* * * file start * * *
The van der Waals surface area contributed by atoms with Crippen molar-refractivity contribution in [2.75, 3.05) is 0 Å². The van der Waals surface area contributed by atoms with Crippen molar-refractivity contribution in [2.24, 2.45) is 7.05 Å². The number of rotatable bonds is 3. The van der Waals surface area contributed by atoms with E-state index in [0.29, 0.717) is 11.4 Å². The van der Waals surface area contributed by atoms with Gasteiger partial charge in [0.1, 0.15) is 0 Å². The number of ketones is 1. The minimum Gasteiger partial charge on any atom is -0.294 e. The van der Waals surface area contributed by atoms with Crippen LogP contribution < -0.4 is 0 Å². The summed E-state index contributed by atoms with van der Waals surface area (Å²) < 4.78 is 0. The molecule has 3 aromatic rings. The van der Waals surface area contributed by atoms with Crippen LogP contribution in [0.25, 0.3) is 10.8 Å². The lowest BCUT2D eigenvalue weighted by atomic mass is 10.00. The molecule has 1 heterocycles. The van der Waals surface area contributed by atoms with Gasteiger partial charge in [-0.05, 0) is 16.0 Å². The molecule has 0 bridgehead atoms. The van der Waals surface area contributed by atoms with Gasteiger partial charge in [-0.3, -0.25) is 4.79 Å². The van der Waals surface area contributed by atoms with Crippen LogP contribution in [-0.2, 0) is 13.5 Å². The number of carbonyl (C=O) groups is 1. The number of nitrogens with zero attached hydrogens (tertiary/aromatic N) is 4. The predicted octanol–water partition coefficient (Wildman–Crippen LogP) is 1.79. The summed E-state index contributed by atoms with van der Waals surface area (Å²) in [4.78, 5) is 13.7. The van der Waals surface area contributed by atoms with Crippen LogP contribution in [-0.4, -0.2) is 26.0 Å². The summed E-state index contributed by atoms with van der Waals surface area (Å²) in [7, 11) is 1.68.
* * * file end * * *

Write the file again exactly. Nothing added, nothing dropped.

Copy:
The van der Waals surface area contributed by atoms with Crippen molar-refractivity contribution in [2.75, 3.05) is 0 Å². The van der Waals surface area contributed by atoms with Crippen molar-refractivity contribution in [2.24, 2.45) is 7.05 Å². The number of rotatable bonds is 3. The van der Waals surface area contributed by atoms with E-state index in [0.29, 0.717) is 11.4 Å². The van der Waals surface area contributed by atoms with Gasteiger partial charge in [0.1, 0.15) is 0 Å². The number of ketones is 1. The minimum Gasteiger partial charge on any atom is -0.294 e. The van der Waals surface area contributed by atoms with Crippen LogP contribution < -0.4 is 0 Å². The summed E-state index contributed by atoms with van der Waals surface area (Å²) < 4.78 is 0. The molecule has 3 aromatic rings. The van der Waals surface area contributed by atoms with Crippen LogP contribution in [0.25, 0.3) is 10.8 Å². The lowest BCUT2D eigenvalue weighted by atomic mass is 10.00. The molecule has 1 heterocycles. The van der Waals surface area contributed by atoms with Gasteiger partial charge in [-0.05, 0) is 16.0 Å². The molecule has 0 bridgehead atoms. The van der Waals surface area contributed by atoms with Gasteiger partial charge in [-0.3, -0.25) is 4.79 Å². The van der Waals surface area contributed by atoms with Crippen LogP contribution in [-0.2, 0) is 13.5 Å². The number of carbonyl (C=O) groups is 1. The number of nitrogens with zero attached hydrogens (tertiary/aromatic N) is 4. The predicted octanol–water partition coefficient (Wildman–Crippen LogP) is 1.79. The summed E-state index contributed by atoms with van der Waals surface area (Å²) in [4.78, 5) is 13.7. The van der Waals surface area contributed by atoms with Crippen LogP contribution in [-0.4, -0.2) is 26.0 Å². The summed E-state index contributed by atoms with van der Waals surface area (Å²) in [7, 11) is 1.68.